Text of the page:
One of the questions authors are always asked is “Where do you get your ideas?”

While I believe most people who ask this question are genuinely interested in and maybe a little baffled by the writer brain, it misses the whole point of what being a writer of fiction is all about.

Just like an inventor isn’t an inventor unless they take an idea and turn it into a product, a writer isn’t a writer unless they do the work to transform an idea into a story. Getting ideas, in other words, isn’t work. It’s a fact of the average writer’s life. Our brains are wired to constantly scan our surroundings for story inspiration.In every moment of our days, we are both participants in our lives as well as observers.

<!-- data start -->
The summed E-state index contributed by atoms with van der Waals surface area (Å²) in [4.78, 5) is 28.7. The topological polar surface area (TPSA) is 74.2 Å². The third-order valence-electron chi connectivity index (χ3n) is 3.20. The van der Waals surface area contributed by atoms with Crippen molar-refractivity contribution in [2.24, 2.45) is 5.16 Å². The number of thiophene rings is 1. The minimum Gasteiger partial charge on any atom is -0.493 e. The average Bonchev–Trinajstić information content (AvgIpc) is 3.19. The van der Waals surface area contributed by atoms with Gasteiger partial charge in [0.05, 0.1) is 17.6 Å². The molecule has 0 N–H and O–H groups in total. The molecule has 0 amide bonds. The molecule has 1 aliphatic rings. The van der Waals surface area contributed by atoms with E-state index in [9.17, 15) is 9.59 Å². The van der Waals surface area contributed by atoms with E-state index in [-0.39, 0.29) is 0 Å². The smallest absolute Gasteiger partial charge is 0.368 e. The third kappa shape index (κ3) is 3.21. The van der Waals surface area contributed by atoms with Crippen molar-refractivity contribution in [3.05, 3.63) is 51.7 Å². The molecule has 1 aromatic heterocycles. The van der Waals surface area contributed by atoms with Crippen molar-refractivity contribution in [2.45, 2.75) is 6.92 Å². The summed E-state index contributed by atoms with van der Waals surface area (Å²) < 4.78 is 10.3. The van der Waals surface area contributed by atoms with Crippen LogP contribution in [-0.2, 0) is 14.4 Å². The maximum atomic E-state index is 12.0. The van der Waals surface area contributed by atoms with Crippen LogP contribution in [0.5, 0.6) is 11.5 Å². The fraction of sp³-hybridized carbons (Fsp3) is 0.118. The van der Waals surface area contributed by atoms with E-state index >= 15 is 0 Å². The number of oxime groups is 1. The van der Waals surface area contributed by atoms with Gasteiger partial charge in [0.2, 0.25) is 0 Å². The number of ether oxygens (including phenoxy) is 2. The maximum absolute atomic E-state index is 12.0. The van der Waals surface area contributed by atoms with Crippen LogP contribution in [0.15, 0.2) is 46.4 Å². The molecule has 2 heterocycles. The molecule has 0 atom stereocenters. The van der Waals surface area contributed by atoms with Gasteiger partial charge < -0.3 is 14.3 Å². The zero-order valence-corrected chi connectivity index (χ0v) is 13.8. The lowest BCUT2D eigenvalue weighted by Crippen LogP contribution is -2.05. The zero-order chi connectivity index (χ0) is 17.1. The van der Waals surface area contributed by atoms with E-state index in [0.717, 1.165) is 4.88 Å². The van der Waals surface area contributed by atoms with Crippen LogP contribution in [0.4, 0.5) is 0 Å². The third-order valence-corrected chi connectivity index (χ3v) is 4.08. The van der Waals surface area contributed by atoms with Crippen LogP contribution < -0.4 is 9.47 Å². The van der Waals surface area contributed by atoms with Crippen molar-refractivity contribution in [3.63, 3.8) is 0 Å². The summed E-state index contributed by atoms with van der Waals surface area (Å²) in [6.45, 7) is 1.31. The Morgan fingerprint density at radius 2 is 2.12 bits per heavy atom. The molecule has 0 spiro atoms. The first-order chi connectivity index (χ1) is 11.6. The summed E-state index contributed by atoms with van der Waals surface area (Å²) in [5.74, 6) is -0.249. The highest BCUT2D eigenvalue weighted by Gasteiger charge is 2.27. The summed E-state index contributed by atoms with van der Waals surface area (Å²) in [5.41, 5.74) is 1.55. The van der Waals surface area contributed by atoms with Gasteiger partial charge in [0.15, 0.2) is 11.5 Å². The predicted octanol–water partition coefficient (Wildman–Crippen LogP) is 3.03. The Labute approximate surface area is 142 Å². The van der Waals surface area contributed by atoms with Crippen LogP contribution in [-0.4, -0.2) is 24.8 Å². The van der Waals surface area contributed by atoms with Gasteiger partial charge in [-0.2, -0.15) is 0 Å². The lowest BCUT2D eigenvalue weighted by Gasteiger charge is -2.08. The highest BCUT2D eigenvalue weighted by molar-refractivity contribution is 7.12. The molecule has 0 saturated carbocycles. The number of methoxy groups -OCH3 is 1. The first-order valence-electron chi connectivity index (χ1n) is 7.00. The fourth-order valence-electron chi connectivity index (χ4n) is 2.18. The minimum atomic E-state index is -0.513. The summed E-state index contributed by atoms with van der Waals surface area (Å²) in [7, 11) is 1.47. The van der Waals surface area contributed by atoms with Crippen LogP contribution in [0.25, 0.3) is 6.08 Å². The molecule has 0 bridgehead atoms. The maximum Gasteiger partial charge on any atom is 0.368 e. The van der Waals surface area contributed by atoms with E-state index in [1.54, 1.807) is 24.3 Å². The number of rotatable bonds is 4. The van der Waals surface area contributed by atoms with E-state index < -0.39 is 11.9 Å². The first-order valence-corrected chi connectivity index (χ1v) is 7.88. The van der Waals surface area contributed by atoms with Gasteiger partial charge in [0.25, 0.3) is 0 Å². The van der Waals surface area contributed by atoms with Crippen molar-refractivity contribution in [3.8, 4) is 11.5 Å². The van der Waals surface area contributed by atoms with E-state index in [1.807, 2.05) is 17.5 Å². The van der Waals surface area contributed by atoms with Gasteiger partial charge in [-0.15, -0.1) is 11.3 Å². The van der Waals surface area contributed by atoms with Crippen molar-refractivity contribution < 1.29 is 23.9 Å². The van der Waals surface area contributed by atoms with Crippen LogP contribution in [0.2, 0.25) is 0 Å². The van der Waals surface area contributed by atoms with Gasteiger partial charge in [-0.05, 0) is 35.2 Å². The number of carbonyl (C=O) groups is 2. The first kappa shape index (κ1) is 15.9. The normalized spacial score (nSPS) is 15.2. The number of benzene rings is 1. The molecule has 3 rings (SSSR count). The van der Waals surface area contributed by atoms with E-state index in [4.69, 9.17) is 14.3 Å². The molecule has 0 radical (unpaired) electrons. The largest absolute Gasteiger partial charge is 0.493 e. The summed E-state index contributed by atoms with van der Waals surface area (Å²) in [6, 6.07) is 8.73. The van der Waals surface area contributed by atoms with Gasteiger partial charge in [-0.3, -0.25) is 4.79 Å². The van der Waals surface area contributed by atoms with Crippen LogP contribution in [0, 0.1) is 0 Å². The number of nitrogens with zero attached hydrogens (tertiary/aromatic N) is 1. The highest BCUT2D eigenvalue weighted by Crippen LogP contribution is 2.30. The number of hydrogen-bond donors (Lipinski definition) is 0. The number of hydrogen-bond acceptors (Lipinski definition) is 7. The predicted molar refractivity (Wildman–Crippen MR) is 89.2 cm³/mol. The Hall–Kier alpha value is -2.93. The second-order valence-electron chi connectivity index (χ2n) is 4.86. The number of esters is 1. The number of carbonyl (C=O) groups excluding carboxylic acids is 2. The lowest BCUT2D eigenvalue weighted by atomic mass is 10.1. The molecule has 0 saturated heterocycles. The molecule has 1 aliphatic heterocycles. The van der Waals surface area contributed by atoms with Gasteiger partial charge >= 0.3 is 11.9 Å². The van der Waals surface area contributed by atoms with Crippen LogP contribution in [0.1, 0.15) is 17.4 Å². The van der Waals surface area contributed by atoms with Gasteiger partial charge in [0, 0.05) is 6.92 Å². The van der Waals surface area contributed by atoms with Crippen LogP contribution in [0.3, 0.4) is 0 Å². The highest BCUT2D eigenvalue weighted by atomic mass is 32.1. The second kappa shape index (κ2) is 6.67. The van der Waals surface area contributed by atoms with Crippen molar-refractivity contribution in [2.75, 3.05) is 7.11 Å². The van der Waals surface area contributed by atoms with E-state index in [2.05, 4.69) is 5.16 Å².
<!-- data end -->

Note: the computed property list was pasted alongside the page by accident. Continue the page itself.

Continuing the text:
Instead of thinking of writers are blood hounds constantly on the trail of that one perfect idea, it’s more realistic to imagine us as vacuums. Every waking moment–and usually also when we’re asleep because dreams are fertile with ideas–we’re sucking up everything we see, hear, smell, taste and touch. We become dusty vacuum bags of experience. Every snippet of conversation we overhear, every oddity we notice as we drive, every news story, blog post, commercial, TV show, billboard–all of these things go into our idea bag, where they wait for our subconscious to push them through the filter and offer them up as needed for stories.

I think one thing that unites all writers is that we’re endlessly curious about the world and the people in it. So we watch. We collect. We analyze. Nothing we witness isn’t fodder for stories. So you’ve got this idea bag filled with millions of story nuggets. Does that mean you’re a writer?

No, my friend. You have to use those ideas to create something new.

This is where things get tricky. Let’s using cooking to illustrate my point.